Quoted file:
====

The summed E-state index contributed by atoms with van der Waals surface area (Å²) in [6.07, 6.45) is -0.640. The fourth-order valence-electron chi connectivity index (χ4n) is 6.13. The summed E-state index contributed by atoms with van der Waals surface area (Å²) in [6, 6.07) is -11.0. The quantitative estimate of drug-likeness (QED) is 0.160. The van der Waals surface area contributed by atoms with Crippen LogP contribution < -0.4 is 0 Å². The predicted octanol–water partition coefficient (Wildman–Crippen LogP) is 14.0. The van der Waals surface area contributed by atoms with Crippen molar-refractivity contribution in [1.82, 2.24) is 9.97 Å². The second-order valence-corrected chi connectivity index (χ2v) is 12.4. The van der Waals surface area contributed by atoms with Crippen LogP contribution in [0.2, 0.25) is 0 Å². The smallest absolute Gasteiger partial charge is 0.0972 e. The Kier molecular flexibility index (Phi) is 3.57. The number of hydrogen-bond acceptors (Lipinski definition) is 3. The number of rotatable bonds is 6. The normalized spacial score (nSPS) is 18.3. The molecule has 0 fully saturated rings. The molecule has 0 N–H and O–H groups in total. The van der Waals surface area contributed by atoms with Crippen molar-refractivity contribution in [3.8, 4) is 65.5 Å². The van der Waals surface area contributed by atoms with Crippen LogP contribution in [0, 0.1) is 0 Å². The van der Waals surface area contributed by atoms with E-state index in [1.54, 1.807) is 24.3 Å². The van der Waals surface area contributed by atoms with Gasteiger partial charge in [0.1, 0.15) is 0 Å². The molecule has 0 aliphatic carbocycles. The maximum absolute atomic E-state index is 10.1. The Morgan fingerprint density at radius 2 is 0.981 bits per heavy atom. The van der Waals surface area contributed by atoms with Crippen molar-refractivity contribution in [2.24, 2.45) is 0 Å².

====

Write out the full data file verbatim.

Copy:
The summed E-state index contributed by atoms with van der Waals surface area (Å²) in [6.07, 6.45) is -0.640. The fourth-order valence-electron chi connectivity index (χ4n) is 6.13. The summed E-state index contributed by atoms with van der Waals surface area (Å²) in [6, 6.07) is -11.0. The quantitative estimate of drug-likeness (QED) is 0.160. The van der Waals surface area contributed by atoms with Crippen LogP contribution < -0.4 is 0 Å². The predicted octanol–water partition coefficient (Wildman–Crippen LogP) is 14.0. The van der Waals surface area contributed by atoms with Crippen molar-refractivity contribution in [1.82, 2.24) is 9.97 Å². The second-order valence-corrected chi connectivity index (χ2v) is 12.4. The van der Waals surface area contributed by atoms with Crippen LogP contribution in [0.2, 0.25) is 0 Å². The smallest absolute Gasteiger partial charge is 0.0972 e. The Kier molecular flexibility index (Phi) is 3.57. The number of hydrogen-bond acceptors (Lipinski definition) is 3. The number of rotatable bonds is 6. The normalized spacial score (nSPS) is 18.3. The molecule has 0 fully saturated rings. The molecule has 0 N–H and O–H groups in total. The van der Waals surface area contributed by atoms with Crippen molar-refractivity contribution in [3.8, 4) is 65.5 Å². The van der Waals surface area contributed by atoms with Crippen LogP contribution in [0, 0.1) is 0 Å². The van der Waals surface area contributed by atoms with E-state index in [1.54, 1.807) is 24.3 Å². The van der Waals surface area contributed by atoms with Gasteiger partial charge in [0.1, 0.15) is 0 Å². The molecule has 0 aliphatic carbocycles. The maximum absolute atomic E-state index is 10.1. The Morgan fingerprint density at radius 2 is 0.981 bits per heavy atom. The van der Waals surface area contributed by atoms with Crippen molar-refractivity contribution in [2.24, 2.45) is 0 Å².